Oswego emerges as unique in new classification system

The new standard classification system for colleges and universities describes SUNY Oswego as “more selective” and “highly residential” with a “very high undergraduate” enrollment among master’s colleges and universities with larger graduate programs.

The Carnegie Foundation for the Advancement of Teaching recently completed the most comprehensive overhaul ever of its widely used classification system for American higher education.

The multiple categories and subcategories are so refined that no other college in the country duplicates Oswego’s description across all the categories.

“I’m very pleased with their assessment of our selectivity, our residential nature and the breadth of our academic programs,” said Joe Grant, vice president for student affairs and enrollment at Oswego.

“In the (undergraduate instructional program) category that includes more than 300 colleges across the country with almost 20 percent of all the baccalaureate students, they’ve evaluated us very positively—at the very top of their selectivity assessment,” he said. “We ended up in very good shape.”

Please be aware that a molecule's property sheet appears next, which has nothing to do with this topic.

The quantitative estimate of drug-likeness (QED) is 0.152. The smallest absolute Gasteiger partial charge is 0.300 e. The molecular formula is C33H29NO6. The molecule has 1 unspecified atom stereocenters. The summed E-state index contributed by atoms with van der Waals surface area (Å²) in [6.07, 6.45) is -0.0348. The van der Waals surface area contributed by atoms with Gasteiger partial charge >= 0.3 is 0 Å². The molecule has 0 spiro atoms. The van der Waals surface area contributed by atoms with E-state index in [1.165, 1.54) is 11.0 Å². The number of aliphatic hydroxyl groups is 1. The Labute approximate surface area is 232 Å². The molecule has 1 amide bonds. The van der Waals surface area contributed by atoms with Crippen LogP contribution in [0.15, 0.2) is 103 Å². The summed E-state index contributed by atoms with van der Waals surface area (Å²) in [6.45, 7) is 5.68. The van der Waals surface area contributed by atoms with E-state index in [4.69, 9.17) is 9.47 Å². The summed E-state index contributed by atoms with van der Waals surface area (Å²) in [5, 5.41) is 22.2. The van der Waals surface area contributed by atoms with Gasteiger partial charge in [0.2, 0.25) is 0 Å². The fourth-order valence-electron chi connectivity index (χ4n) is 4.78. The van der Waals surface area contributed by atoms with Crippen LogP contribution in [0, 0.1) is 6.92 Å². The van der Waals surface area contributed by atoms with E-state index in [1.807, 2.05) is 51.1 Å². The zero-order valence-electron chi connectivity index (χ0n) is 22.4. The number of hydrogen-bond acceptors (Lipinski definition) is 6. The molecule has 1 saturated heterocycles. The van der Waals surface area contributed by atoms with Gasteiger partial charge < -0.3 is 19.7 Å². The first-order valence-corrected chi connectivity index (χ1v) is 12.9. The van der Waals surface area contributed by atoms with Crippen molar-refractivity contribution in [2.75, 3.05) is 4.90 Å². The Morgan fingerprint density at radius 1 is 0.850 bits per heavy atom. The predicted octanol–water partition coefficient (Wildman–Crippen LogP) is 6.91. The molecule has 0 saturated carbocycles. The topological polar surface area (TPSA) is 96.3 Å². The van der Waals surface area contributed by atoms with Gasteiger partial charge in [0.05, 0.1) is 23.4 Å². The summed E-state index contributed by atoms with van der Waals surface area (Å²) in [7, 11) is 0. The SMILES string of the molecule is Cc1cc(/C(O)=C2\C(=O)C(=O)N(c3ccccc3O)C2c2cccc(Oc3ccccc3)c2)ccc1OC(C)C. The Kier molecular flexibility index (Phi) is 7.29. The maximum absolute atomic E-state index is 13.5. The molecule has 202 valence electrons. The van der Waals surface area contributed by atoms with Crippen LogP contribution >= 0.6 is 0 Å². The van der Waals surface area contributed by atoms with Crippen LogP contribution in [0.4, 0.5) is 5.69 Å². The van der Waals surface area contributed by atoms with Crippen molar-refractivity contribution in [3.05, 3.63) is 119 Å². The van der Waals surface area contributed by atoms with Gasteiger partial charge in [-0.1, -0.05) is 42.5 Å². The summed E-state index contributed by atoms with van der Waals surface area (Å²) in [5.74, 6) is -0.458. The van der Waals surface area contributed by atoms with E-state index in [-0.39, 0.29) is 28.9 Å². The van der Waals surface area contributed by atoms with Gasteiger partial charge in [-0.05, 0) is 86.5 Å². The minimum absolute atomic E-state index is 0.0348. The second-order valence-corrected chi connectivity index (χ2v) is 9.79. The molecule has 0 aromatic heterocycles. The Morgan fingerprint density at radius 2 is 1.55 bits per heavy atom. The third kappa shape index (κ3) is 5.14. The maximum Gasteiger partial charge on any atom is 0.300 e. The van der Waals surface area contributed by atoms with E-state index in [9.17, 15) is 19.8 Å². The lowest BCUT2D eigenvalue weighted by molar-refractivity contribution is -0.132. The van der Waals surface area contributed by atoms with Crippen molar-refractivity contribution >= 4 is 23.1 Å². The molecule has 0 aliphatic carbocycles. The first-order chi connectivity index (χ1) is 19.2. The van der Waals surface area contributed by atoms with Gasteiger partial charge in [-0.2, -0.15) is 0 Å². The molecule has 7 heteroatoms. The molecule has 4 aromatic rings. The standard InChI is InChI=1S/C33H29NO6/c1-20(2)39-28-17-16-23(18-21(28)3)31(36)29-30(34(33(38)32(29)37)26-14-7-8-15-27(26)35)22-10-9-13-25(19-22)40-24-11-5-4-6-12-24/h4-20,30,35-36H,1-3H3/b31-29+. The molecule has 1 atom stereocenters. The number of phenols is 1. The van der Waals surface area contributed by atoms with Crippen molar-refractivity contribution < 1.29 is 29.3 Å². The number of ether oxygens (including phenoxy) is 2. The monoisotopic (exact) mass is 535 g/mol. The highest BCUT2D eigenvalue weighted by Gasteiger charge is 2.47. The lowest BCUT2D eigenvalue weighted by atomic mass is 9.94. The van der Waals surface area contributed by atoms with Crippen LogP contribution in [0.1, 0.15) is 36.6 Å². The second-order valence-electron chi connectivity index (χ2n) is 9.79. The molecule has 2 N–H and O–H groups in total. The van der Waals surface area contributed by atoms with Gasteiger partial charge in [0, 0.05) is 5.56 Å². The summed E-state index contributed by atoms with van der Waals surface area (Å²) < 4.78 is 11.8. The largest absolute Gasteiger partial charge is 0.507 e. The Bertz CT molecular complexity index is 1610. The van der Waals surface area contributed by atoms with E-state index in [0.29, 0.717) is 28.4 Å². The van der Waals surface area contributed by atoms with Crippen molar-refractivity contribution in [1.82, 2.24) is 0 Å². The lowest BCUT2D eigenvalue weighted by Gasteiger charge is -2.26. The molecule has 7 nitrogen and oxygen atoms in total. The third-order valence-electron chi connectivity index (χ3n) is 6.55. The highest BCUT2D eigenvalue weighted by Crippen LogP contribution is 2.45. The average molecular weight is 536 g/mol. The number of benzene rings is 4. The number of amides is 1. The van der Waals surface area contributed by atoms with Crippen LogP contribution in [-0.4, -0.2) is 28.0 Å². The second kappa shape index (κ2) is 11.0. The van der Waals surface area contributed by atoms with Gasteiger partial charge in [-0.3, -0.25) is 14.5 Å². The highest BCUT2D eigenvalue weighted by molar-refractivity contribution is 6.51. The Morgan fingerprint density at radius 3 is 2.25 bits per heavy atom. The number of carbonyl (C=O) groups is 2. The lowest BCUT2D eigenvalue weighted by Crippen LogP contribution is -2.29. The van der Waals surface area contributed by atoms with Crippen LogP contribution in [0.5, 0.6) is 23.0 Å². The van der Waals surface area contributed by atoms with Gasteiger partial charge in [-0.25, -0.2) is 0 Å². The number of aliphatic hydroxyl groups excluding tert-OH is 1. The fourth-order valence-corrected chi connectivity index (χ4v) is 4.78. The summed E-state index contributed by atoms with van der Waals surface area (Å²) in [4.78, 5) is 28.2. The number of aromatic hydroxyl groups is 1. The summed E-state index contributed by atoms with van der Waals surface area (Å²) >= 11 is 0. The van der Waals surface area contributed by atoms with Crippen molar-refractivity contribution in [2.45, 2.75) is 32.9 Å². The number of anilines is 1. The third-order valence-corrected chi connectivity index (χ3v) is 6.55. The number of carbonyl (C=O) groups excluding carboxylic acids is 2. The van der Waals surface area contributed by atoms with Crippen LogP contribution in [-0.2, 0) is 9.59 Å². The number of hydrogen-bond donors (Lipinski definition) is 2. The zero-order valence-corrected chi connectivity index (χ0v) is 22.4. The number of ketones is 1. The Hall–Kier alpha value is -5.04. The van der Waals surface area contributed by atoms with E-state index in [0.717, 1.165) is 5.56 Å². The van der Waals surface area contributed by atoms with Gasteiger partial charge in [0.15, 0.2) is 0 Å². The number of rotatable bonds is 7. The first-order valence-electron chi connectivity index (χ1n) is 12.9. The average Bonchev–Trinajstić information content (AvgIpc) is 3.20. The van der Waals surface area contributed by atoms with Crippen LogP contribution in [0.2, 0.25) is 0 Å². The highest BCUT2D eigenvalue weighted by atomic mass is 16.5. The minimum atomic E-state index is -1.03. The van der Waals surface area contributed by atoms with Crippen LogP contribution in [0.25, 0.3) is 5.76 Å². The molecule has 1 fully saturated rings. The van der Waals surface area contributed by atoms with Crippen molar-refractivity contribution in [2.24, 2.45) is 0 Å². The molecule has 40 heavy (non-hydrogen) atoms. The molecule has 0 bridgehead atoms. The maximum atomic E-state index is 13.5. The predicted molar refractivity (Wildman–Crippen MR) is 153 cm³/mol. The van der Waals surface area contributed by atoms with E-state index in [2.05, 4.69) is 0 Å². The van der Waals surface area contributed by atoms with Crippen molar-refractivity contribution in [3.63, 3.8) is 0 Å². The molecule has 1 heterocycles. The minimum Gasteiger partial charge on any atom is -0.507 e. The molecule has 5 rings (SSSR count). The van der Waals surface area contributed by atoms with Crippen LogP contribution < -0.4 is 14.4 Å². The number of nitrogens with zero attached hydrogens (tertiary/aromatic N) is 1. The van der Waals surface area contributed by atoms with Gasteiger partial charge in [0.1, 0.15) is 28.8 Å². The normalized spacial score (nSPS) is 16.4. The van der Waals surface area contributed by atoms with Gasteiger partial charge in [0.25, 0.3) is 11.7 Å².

The new Carnegie system classifies 4,321 colleges and universities, the most ever. (For the complete list, see http://www.carnegiefoundation.org/classifications.)

In addition to the newly revised basic classifications, the Carnegie Foundation now uses five further classifications that categorize institutions according to undergraduate instructional program, graduate instructional program, overall enrollment profile, undergraduate profile, and size and setting.

Using the Carnegie Foundation Web site’s Custom Listings feature, anyone can compare institutions across any number of categories. For instance, schools with the same undergraduate program and profile as Oswego total just 17 nationwide, most of them private, including Baylor, Clarkson, Drake and Texas Christian universities.

Within SUNY, only the four university centers (Albany, Binghamton, Buffalo and Stony Brook) plus the university colleges at Geneseo and Oneonta have the same undergraduate profile as Oswego.

The Carnegie Foundation is continuing work on yet another set of classifications, such as level of community engagement, in which campus participation will be voluntary.

“From learning communities to honors programs to experience-based education, we have outstanding programs that we hope they’re going to assess in a positive way as we go down the road,” Grant said.

The Carnegie classifications are widely used. U.S. News & World Report has utilized them as a starting point for its annual college rankings, though its next release, scheduled for August, will continue to use the old classifications.

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(Posted: Mar 08, 2006)